In a survey of 30 OHS students ages 14-17, the average time spent on social media was three hours and 25 minutes daily. Assuming that they averaged eight hours of sleep, 22 percent of their day was spent on social media apps. Junior Jacob Meiners said, “I use my phone too much on a daily basis and I realized this when I looked at my screen time in my phone settings.” Often, seeing the data is not alarming enough promote better habits, and the user continues to use social media frequently.
Anxiety and depression increase
According to the Child Mind Institute, there was a 37 percent increase in the number of students who had a depressive episode from 2005 to 2014. Similarly, from 2007 to 2012 there was a 20 percent increase in the number of anxiety disorders reported according to Claire McCarthey, MD, at the American Academy of Pediatrics. To put those time frames in perspective Facebook was released in 2004, followed by the release of Twitter in 2006. The upward trends of anxiety and depression correlate with the rise in popularity of social media.
At OHS, 661 students were surveyed; of those students, 152 reported self-diagnosed depression, and 212 reported self-diagnosed anxiety. This is a large percent of the student body that has issues with depression and anxiety. OHS Psychologist Brian Price said, “There has been an increase in mental health concerns in youth in the 26 years that I’ve been doing this job. Not to say 26 years ago students didn’t have mental health concerns, but it’s a much higher rate now than it used to be.” In addition, there has been an increase in the number of conflicts that happen online. Assistant Principal Hollie Jeska said, “About About 90-95 percent of the conflicts that we deal with is because of social media.” The increase in conflict which includes bullying could be one reason the rates of depression have increased as much as they have.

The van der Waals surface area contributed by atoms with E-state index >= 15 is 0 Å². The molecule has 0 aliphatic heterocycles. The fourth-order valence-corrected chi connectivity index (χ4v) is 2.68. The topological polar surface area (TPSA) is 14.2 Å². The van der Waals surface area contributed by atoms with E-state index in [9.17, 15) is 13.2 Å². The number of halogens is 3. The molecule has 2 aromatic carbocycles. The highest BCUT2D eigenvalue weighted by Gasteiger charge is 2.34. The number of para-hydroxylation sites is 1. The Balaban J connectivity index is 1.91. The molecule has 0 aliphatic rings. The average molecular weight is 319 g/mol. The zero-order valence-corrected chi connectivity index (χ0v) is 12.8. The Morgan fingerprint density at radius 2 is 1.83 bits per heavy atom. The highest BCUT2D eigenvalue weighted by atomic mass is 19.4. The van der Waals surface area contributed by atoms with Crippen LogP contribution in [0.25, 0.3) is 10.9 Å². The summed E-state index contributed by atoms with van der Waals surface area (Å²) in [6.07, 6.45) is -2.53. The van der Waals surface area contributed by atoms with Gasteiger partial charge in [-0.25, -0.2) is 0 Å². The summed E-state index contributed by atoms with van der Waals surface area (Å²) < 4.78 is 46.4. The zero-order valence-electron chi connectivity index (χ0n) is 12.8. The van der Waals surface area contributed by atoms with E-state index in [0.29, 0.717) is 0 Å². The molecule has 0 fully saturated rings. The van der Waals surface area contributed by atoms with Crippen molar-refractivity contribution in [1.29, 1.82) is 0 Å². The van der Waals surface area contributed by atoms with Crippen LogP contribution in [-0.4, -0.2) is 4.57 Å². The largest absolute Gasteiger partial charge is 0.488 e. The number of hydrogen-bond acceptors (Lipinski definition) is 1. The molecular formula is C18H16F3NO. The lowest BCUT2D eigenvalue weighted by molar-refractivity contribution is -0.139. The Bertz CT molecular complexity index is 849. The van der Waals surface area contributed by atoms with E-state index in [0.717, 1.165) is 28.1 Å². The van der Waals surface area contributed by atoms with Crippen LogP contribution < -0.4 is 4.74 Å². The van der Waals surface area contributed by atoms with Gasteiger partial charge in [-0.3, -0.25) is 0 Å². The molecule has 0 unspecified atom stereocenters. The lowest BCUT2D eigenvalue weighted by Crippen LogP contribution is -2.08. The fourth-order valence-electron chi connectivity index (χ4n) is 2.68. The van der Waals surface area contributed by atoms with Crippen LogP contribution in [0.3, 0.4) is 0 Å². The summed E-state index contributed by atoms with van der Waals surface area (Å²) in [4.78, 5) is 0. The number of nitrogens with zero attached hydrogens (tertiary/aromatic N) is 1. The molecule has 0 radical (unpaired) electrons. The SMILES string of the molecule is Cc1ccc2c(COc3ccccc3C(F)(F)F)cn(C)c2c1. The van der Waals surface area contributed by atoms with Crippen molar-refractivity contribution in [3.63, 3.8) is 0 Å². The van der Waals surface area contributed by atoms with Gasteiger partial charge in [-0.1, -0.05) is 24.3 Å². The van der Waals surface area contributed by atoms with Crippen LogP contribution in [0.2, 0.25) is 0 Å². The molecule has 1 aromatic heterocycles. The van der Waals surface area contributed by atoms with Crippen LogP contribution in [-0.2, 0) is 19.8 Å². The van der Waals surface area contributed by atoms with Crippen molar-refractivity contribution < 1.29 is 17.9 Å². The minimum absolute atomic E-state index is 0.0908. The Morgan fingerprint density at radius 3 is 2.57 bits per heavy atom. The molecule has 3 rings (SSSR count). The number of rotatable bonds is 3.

There are proactive steps that teens can take to manage their social media usage in a healthy way. Social media users should set aside allotted times throughout the day that are free from the screen. These breaks may include dinner, homework or study time, and before sleeping. It can help to stay away from social media during these times by turning notifications off.
It can be beneficial to realize how much time out of the day is being spent on social media that could potentially be spent somewhere else. Many phones currently have screen usage trackers, where the time spent on each app is displayed. Additionally, users can set a time limit for each app, that can remind them when the time is up. If social media addiction is difficult to control by the user themselves, they can consider a “digital detox”, where a full 24 hours is free from the phone. Teens can give their phone to someone they trust to keep safe, which will keep them from caving into using it.
Teens need to realize that screen and social media management are extremely important to consider healthwise. Junior Lily Sampson said, “If I feel like social media is taking up too much space in my life, I usually just delete my apps.” If teens make the right steps towards their health, social media can be a productive tool that connects teenagers together positively.